Don't read this novel if you have teenagers. Or ever were a teenager — especially a teenage girl. It will bring back high school in raw, oozing detail, like a psychic skinned knee. The cliques, the whispers, the glossy girls, the frantic parties, the stupid drinking, the disconnected sexual encounters and, perhaps worst of all, the carnival of lost souls that is the lunchtime cafeteria. High school: a world so hostile to the outsider that even a Navy Seal might hesitate at the threshold.
There's one compelling reason, however, to ignore my warnings about Rachel DeWoskin's new novel, Big Girl Small: the voice of her narrator, Judy Lohden. Judy is 16 — a sarcastic, smart, gutsy, and thoughtful incarnation of 16 that any parent would be reassured by. Because, in addition to her other strengths, Judy also possesses a Susan Boyle-sized voice, her loving parents, who own a diner in Ann Arbor, Mich., scrape up the money to transfer her to the Darcy Arts Academy, a private school for the performing arts. When Judy walks into Darcy the first day she says:
"The halls were bulging with kids hugging each other, throwing books into their lockers, slinging on fashionable backpacks, singing, leaping. It was like that old movie Fame ... I felt sick, tried to focus on the student murals my parents had pretended to admire ... The lockers are all painted by students, too ... It's a big competition, of course, and there are stories of the most famous lockers ever, like Sophie Armaria's. She graduated ten years ago but people still reminisce about how she painted herself naked on her locker, in thick, glistening oil, so that the combination dial was one of her nipples."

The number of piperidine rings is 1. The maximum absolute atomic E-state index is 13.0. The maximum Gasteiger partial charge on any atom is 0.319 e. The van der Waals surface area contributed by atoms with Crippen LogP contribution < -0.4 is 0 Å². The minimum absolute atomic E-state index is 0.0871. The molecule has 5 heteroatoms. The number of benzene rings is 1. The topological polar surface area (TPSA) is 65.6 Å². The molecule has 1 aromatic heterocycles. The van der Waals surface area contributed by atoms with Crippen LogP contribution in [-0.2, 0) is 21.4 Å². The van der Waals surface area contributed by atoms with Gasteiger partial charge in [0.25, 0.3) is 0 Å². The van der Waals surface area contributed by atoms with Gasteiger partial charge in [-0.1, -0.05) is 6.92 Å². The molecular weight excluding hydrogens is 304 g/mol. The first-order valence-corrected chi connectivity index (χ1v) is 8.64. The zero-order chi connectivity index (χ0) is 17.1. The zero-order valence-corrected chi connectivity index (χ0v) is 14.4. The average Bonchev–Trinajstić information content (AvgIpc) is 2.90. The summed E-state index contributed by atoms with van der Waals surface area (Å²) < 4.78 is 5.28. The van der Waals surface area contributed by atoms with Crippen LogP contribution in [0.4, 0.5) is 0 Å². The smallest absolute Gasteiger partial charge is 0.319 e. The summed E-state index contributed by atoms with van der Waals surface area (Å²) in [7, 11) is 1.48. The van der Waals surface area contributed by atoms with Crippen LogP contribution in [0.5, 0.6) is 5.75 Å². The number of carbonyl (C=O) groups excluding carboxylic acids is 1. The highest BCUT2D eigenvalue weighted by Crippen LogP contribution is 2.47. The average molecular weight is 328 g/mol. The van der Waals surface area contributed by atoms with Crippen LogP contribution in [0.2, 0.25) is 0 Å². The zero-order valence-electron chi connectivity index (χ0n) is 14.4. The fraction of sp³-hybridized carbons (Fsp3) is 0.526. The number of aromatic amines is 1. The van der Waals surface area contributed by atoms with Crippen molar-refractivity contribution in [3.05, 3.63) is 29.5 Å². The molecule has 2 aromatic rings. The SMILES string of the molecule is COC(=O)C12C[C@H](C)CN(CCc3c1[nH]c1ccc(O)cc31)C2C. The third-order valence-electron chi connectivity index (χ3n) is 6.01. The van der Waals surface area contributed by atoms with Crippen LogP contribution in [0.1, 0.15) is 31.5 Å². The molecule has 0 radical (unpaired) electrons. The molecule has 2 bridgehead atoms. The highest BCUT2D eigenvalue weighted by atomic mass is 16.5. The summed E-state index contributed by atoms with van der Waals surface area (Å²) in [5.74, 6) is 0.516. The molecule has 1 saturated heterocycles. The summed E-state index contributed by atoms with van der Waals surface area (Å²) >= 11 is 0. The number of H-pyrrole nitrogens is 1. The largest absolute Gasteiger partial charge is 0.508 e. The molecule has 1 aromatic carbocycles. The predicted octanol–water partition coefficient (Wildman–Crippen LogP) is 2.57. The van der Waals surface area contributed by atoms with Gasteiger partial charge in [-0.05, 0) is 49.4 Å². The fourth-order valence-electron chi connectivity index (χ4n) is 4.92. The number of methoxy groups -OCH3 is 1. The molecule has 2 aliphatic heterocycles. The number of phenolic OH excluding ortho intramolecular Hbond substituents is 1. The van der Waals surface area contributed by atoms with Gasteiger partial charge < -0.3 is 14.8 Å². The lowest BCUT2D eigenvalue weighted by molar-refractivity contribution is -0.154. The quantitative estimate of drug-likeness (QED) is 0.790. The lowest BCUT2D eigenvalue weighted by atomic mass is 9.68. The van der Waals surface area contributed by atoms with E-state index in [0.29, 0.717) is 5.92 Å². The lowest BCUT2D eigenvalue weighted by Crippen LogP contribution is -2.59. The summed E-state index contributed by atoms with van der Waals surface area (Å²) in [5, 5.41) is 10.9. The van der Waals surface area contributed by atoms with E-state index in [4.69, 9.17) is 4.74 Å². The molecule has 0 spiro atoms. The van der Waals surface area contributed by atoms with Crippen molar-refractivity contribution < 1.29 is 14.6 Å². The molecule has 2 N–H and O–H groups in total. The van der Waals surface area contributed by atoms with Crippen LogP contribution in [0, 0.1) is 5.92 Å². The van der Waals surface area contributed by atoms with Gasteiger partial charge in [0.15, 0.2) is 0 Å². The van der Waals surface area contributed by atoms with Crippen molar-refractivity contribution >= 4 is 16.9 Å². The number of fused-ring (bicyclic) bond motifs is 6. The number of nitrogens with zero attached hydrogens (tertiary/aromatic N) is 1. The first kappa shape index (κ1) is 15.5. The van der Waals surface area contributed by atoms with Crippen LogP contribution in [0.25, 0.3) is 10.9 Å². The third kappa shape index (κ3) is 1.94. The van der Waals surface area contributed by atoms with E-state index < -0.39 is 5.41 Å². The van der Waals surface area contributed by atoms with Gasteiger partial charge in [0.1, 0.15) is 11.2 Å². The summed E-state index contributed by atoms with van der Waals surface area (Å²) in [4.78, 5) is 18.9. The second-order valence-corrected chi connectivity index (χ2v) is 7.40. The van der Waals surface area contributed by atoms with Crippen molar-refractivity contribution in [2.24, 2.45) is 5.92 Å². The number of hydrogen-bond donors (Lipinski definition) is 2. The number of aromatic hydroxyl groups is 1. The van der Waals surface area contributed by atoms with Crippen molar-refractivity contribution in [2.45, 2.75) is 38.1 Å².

Home schooling anyone?
The complication here is that Judy is a "little person" — all of three feet nine inches tall. In the novel, Judy's size functions as both reality and metaphor. Practically speaking, being a dwarf affects Judy's every social encounter and makes the whole high school ordeal harder; for the average-sized reader, however, Judy's size is an intensified version of the alienation that all of us who were marked as different — by accent, class, weight, acne, sexual preference, shyness, you name it — could identify with.
Things seem to go surprisingly well for Judy during her first months at Darcy. She bonds with a couple of other outsider girls: Molly, one of the few African-Americans at the school and "Goth Sarah," whose dyed oily black hair and piercings — Judy describes her as looking "riddled by bullets" — mask a sweet personality. Judy lands a showcase part in the fall show and even picks up a boyfriend of sorts, Kyle Malanack, a standard-sized hottie. Maybe her parents' anxious hope that she'd become popular with the rest of the kids — or, as Judy wryly puts it, become "a beloved Lilliputian among the Brobdingnagians," has actually come true.
But, sadly, we readers know it ain't so. We know because Judy is telling us her story retrospectively, in hiding, from a dump called The Motel Manor on the edge of town. The press is looking for her and so are her parents and friends. Something really, really horrible happened to Judy at Darcy Arts Academy; something that makes this novel's acknowledged forerunner, Stephen King's Carrie, read like a mere drop in the bloody bucket of teen humiliation.
Big Girl Small is not flawless. Just as Judy can't imagine a life beyond her current miserable state of suspended animation at The Motel Manor, DeWoskin can't seem to figure out how to give her novel an ending that's of a piece with Judy's harsh experience and her resilient response to them. The ending that DeWoskin supplies here is too pat. But, apart from that disappointment, Big Girl Small is a distinctive addition to the already packed cosmic library of coming-of-age stories. As DeWoskin's novel wistfully reminds us, the destruction of innocence plot never gets worn out because the ways in which innocence can be destroyed are apparently infinite. Copyright 2011 National Public Radio. To see more, visit http://www.npr.org/.